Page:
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FCC's Powell encourages telecoms to open up

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By Cara Garretson
IDG News Service, Washington Bureau

WASHINGTON (IDG) -- The chairman of the U.S. Federal Communications Commission (FCC) advised a telecommunication industry gathering here Friday to be up front with customers regarding shortcomings of new products and services, lest the frustration that users feel in adopting new technology makes it way into regulation.

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At a meeting of the Network Reliability and Interoperability Council (NRIC) held at the FCC's Washington headquarters, Chairman Michael Powell was presented with reports, one of which was the recommendation that the council put an end to voluntary network-reliability trials. The council, established by the FCC, brings together industry, government, and academic telecommunication specialists to recommend ways of improving the reliability of public telecommunication networks. The committee attempts to encourage industry consensus on such issues, in place of regulation.

A presentation by P.J. Aduskevicz, chairwoman of NRIC's Network Reliability Steering Committee and an AT&T Corp. executive, included the recommendation that the council put an end to voluntary trials by telecommunication companies that test network reliability.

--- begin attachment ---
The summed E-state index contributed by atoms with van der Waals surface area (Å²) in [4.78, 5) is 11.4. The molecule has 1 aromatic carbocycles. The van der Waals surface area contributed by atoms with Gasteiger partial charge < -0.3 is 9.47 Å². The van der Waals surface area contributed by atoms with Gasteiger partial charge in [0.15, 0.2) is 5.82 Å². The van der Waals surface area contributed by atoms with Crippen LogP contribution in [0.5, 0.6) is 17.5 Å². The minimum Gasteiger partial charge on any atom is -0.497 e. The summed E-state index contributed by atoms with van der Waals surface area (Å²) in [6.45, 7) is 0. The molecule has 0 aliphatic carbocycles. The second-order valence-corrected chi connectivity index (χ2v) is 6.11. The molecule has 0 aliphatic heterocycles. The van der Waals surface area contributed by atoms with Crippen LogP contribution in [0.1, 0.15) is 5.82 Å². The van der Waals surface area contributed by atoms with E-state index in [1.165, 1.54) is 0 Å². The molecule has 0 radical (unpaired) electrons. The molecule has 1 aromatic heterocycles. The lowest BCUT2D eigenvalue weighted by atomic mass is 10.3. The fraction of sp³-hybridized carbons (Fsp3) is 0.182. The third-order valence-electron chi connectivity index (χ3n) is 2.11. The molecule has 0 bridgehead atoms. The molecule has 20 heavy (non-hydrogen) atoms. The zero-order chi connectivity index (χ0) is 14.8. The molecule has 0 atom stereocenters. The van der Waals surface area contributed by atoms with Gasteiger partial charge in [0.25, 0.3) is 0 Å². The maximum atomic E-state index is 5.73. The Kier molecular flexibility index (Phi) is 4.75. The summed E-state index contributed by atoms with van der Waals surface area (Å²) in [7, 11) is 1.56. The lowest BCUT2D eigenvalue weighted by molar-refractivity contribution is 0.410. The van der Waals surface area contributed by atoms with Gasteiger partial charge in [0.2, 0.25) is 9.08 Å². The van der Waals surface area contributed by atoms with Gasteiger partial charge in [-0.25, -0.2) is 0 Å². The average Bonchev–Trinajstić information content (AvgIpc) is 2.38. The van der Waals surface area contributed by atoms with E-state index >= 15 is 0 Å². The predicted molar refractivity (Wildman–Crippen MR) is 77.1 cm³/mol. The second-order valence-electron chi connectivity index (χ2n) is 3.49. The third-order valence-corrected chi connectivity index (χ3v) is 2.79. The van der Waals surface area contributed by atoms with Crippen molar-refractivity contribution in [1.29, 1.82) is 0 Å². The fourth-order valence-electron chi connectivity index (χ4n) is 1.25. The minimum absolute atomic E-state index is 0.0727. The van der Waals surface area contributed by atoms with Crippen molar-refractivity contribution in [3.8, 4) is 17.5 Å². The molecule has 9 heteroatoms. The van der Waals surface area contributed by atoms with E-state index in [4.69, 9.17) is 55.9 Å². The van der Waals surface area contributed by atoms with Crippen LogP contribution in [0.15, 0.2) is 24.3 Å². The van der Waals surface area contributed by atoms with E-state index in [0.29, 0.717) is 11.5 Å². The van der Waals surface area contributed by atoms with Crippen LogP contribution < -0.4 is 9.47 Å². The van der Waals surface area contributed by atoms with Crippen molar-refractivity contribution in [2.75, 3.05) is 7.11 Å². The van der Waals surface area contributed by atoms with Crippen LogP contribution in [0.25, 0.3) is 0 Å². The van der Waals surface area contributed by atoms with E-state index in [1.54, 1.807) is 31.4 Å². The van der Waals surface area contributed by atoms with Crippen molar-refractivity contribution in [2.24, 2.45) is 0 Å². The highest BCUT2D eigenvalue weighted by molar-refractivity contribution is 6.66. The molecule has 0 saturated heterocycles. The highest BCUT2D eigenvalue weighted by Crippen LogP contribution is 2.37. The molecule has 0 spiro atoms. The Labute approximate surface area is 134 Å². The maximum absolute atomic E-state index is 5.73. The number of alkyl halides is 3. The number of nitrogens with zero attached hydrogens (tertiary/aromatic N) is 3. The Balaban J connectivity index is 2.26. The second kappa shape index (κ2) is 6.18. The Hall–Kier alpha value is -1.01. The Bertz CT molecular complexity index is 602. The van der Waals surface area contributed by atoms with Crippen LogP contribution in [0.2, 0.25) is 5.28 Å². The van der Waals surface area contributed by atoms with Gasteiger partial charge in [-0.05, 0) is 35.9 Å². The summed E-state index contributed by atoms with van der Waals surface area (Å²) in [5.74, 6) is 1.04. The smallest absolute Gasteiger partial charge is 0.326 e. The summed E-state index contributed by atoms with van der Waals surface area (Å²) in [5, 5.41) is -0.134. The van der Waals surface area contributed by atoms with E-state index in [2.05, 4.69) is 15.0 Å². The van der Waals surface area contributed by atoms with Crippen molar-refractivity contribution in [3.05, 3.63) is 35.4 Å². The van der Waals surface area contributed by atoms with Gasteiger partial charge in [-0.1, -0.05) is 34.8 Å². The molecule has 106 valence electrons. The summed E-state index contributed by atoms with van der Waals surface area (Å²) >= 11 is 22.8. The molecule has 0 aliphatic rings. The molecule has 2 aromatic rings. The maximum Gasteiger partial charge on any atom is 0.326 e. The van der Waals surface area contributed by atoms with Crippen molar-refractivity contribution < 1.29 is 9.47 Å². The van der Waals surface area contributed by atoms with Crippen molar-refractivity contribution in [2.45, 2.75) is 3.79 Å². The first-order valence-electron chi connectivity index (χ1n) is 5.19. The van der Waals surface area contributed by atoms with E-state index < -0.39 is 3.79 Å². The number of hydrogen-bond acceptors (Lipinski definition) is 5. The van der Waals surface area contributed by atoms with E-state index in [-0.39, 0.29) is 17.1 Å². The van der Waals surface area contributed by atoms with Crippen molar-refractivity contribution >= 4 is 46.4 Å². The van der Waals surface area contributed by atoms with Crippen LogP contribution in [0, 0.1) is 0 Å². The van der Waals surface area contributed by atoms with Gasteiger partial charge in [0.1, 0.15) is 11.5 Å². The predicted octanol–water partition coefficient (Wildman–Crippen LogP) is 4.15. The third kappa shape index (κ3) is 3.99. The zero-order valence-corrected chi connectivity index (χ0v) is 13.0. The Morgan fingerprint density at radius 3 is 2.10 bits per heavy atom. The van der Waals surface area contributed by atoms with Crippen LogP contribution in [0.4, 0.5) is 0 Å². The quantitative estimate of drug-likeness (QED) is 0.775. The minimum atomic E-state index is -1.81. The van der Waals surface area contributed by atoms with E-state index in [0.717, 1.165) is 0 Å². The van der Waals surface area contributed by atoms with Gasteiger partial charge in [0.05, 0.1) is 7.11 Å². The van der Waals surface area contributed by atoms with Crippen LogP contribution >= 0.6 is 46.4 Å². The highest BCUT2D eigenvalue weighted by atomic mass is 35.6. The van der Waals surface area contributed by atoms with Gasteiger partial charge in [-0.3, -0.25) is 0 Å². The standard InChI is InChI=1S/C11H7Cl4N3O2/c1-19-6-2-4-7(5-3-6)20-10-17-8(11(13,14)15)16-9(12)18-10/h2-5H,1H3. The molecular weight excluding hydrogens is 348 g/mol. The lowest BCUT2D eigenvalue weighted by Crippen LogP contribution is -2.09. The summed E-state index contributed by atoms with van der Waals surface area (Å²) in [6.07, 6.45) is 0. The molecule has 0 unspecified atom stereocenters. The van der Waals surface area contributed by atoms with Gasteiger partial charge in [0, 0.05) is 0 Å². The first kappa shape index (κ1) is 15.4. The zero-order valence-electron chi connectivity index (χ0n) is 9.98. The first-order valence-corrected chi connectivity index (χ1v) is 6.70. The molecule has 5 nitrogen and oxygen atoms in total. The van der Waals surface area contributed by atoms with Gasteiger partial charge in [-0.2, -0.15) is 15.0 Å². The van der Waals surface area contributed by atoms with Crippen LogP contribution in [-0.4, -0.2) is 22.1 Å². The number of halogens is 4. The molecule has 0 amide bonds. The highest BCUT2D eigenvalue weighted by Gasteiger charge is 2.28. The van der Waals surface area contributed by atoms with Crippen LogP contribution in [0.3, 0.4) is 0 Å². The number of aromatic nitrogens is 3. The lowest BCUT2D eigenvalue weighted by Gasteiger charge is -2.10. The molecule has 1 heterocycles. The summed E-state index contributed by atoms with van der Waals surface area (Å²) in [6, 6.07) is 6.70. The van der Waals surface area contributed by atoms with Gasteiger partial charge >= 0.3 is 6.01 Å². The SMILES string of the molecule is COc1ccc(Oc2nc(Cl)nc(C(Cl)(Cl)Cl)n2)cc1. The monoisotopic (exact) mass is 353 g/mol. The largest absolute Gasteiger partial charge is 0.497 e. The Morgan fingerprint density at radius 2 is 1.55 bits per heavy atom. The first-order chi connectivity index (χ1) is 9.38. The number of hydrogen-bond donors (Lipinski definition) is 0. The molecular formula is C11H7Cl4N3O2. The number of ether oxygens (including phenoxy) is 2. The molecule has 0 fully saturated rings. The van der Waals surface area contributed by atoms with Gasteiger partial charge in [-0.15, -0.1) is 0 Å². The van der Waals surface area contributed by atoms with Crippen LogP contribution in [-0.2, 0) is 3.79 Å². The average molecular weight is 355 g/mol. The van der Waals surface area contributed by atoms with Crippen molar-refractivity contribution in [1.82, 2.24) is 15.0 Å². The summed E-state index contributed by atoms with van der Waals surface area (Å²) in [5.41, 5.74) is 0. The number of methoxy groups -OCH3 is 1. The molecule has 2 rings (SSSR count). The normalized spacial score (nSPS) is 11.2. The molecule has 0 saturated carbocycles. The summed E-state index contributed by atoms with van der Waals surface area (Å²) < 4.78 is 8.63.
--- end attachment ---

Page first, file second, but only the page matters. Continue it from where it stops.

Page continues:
In response, Powell urged the council to find another way to deal with reliability issues, instead of simply shelving the voluntary trials.

While migrating to advanced telecommunication infrastructures and new services, such as wireless and satellite connections, there are bound to be lapses in service and quality, Powell said. Yet customers expect the same level of reliability and quality from new services as they do from well-established ones, he said. If providers don't acknowledge and explain these shortcomings to consumers, the frustration felt can be overwhelming, he said.

Network operators are sensitive to having outages and other problems exposed in a public forum such as the NRIC, Aduskevicz noted.

Although he said he understood that concern, Powell warned the committee "not to put heads in the sand" regarding reliability issues. Often when a high-profile outage of a telecommunication network occurs, consumers complain to their congressmen, he said. Lawmakers then want answers from the FCC chairman. "I want to (be able to) say 'there's an industry group working on it'" so that the politicians stay out of it, Powell said. But if the committee doesn't address such issues, customer frustration can end up having a direct effect on public policy, he said.

If the industry refuses to self-regulate and waits until a crisis occurs, it will regret not having taken action sooner, echoed James Crowe, chairman of the NRIC and chief executive officer of Level 3 Communications Inc.

Cara Garretson is a correspondent for the IDG News Service.


 
 
 
 


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